Tuesday, August 26, 2008

Tomatoes for fog

I overheard a conversation at the Farmer's market last Saturday.
"No, I don't grow tomatoes anymore. Just not worth waiting all summer for a few lousy tomatoes."
Too bad, I thought. But everyone makes those sorts of choices when they garden. And I can honestly say it's not easy growing tomatoes here on the coast; too much cold fog for those jungle weeds. But I like the challenge.

This year, in the spring, I was trying to figure out what to do about growing tomatoes myself. February was quickly disappearing and I knew that I didn't have the time to sprout the varieties that I have learned to love and that do well here. I had resigned myself to looking for something at the garden center or maybe going to Love Apple farms and getting a few plants. I was pretty resolved not to buy an Early Girl. I don't think they have much flavor.

It always amazes me the synchronicity of the universe. Just as I was reviewing my options I received an email from this blog. A neighbor had sprouted more tomatoes than they knew what to do with and would I like some? A neighbor I had never met before. Ah, the power of the internet. Can you believe my luck? I was so excited to pick up those plants, Azoychka, Anna Maria's Heart, Yellow Zebra, Silvery Fir Tree, Nygomous, Berkeley Tie Die, Bloody Butcher, Black Cherry, Lemon Boy, Moscovich, Cosmonaut Volkov, just to name . Then another friend of mine, a true tomato fanatic emailed me to say he also had extras. Double luck!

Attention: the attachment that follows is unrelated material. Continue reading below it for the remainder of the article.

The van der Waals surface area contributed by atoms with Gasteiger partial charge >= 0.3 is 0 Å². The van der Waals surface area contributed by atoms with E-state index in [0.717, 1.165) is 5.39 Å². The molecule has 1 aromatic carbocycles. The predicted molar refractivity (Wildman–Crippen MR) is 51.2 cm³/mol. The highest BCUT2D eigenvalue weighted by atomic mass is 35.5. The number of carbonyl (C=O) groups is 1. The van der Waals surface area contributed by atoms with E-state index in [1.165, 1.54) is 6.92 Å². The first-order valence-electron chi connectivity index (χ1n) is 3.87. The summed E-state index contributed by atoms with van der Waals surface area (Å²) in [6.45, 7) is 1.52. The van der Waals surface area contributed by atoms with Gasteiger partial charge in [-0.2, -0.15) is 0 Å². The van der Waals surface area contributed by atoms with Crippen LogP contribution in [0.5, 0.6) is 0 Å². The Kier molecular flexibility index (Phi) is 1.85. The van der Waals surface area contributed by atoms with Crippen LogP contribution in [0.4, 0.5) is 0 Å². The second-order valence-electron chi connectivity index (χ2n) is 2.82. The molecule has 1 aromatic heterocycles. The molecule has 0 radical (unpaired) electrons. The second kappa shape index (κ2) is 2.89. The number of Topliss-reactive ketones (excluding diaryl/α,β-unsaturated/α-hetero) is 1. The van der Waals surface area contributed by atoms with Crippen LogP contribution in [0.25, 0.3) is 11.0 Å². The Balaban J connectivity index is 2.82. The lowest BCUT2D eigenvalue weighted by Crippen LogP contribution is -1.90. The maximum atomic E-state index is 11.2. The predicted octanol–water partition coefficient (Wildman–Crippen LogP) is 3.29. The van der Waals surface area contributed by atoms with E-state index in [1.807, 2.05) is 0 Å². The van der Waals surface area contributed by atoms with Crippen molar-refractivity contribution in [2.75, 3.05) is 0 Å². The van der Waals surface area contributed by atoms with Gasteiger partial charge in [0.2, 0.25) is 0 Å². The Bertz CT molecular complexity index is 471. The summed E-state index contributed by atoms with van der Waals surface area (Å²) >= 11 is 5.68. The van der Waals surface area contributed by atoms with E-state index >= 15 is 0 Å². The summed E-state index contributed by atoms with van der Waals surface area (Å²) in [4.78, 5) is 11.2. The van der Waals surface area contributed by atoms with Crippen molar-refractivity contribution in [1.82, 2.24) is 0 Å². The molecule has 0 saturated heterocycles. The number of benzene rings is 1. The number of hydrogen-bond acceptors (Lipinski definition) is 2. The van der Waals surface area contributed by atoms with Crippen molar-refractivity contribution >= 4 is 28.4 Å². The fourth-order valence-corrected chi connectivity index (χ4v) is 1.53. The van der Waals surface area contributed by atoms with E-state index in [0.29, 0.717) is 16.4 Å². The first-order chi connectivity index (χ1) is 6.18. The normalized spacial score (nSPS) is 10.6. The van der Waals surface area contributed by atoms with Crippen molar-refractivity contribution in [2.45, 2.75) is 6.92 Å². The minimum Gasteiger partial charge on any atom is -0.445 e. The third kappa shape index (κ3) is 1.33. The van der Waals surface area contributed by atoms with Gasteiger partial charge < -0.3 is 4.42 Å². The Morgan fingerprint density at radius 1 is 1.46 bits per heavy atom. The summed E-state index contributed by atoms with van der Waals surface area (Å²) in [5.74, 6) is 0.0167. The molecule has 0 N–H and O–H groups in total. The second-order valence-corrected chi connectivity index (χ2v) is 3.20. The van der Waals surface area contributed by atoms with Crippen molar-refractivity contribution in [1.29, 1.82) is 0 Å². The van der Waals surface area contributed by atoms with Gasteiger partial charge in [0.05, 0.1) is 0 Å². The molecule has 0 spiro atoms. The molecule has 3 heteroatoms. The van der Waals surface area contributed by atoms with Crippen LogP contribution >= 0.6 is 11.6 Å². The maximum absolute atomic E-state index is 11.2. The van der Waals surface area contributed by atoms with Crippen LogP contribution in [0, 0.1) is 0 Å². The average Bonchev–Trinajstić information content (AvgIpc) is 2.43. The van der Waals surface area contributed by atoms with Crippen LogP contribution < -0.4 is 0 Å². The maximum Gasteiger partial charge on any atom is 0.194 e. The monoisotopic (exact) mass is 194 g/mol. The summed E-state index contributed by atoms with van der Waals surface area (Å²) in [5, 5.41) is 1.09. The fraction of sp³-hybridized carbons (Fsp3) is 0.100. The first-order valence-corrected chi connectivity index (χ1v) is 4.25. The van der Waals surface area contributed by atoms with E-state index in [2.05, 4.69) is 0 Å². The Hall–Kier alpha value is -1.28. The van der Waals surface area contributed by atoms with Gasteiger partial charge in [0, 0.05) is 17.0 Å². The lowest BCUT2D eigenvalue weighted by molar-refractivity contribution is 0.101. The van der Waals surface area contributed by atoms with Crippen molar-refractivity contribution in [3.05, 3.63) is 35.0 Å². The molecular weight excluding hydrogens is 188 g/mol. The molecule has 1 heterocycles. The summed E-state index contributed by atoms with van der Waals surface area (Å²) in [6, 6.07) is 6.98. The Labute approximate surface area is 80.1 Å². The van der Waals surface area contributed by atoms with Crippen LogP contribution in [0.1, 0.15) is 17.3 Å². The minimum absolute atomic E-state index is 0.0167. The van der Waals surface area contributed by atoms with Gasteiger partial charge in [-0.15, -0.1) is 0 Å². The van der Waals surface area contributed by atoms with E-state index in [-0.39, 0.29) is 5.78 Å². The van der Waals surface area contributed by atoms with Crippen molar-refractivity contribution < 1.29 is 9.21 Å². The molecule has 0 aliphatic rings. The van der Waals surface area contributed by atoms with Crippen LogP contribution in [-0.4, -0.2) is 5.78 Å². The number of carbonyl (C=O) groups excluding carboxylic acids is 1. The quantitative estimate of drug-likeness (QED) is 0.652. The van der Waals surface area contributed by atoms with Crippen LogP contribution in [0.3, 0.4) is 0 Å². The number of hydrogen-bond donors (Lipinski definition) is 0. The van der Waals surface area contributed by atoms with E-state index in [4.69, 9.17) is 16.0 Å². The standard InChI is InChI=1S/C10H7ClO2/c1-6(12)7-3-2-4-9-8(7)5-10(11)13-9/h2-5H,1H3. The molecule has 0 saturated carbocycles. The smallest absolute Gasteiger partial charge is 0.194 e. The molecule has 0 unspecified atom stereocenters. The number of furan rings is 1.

So although I'm not out in the garden much (thanks to graduate school), it always makes me happy to know that plants grow whether you watch them or not. And the tomatoes are looking great.

I'm happy to wait for them.

Silvery Fir Tree - growing outside the greenhouse. It produced my first tomato of the year on August 20th.


Selina said...

What a beauty! You should be proud.

Jeannette said...
This comment has been removed by the author.
Jeannette said...

I have been wondering whether to try tomatoes one more time on the central coast. But it would have to be something special, with real flavor, a vintage or heirloom.
Do you share what you are you studying in graduate school, if I might ask?

CoastalCAGardener said...

Hi Jeannette,
Yes - now is the time to be thinking about that. And finding tomatoes that grow in the fog and have flavor is a real challenge. Think "small is beautiful". Also, some sort of protection/warm spot in the garden is helpful, you might be able to see the small greenhouse that these are growing in. I have had success with Lemon Boy, Silvery Fir Tree, Anna Maria's Heart, Azoychka, Japanese Oxheart, Roma Pompeii, Ukrainian Heart, Jaffe's cherry, Cream Sausage, Cherokee Purple (not prolific, however) Calabash, or Beauty Lottringa. If you can make a protected space, even if it's row covering try German Strawberry and Anais Noir. Go see Cynthia at Love Apple Farms if you are in the Santa Cruz Area. She's a tomatoes-in-the-fog expert.

And because you asked, I'm studying Traditional Chinese Medicine - herbalism and acupuncture. I miss the garden, but I love my studies. Someday, I hope to get back to the garden more regularly. Currently, I'm playing with growing some of the herbs.

Thanks for the note. Happy Gardening!!